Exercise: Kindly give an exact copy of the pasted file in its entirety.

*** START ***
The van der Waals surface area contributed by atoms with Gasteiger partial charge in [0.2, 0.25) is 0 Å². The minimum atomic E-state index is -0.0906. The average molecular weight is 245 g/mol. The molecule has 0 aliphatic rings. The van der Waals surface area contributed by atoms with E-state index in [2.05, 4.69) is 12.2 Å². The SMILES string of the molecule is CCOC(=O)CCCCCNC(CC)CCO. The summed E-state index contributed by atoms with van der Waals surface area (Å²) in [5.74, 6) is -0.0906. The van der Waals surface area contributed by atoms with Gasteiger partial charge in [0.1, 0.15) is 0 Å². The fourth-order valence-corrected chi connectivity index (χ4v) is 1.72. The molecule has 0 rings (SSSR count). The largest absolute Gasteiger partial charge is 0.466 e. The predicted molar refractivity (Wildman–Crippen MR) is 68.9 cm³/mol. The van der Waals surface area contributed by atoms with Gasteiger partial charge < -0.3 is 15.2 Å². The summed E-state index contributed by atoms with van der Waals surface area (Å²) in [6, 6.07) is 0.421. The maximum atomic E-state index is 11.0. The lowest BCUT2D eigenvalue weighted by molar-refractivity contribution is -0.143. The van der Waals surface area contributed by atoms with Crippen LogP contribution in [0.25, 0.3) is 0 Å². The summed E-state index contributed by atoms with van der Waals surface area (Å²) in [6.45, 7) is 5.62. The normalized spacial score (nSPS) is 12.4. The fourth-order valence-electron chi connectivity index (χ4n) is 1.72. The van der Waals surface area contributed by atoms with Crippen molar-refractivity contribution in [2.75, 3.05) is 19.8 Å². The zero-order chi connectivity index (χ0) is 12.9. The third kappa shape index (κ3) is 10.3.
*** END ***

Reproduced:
The van der Waals surface area contributed by atoms with Gasteiger partial charge in [0.2, 0.25) is 0 Å². The minimum atomic E-state index is -0.0906. The average molecular weight is 245 g/mol. The molecule has 0 aliphatic rings. The van der Waals surface area contributed by atoms with E-state index in [2.05, 4.69) is 12.2 Å². The SMILES string of the molecule is CCOC(=O)CCCCCNC(CC)CCO. The summed E-state index contributed by atoms with van der Waals surface area (Å²) in [5.74, 6) is -0.0906. The van der Waals surface area contributed by atoms with Gasteiger partial charge in [0.1, 0.15) is 0 Å². The fourth-order valence-corrected chi connectivity index (χ4v) is 1.72. The molecule has 0 rings (SSSR count). The largest absolute Gasteiger partial charge is 0.466 e. The predicted molar refractivity (Wildman–Crippen MR) is 68.9 cm³/mol. The van der Waals surface area contributed by atoms with Gasteiger partial charge < -0.3 is 15.2 Å². The summed E-state index contributed by atoms with van der Waals surface area (Å²) in [6, 6.07) is 0.421. The maximum atomic E-state index is 11.0. The lowest BCUT2D eigenvalue weighted by molar-refractivity contribution is -0.143. The van der Waals surface area contributed by atoms with Crippen LogP contribution in [0.25, 0.3) is 0 Å². The summed E-state index contributed by atoms with van der Waals surface area (Å²) in [6.45, 7) is 5.62. The normalized spacial score (nSPS) is 12.4. The fourth-order valence-electron chi connectivity index (χ4n) is 1.72. The van der Waals surface area contributed by atoms with Crippen molar-refractivity contribution in [2.75, 3.05) is 19.8 Å². The zero-order chi connectivity index (χ0) is 12.9. The third kappa shape index (κ3) is 10.3.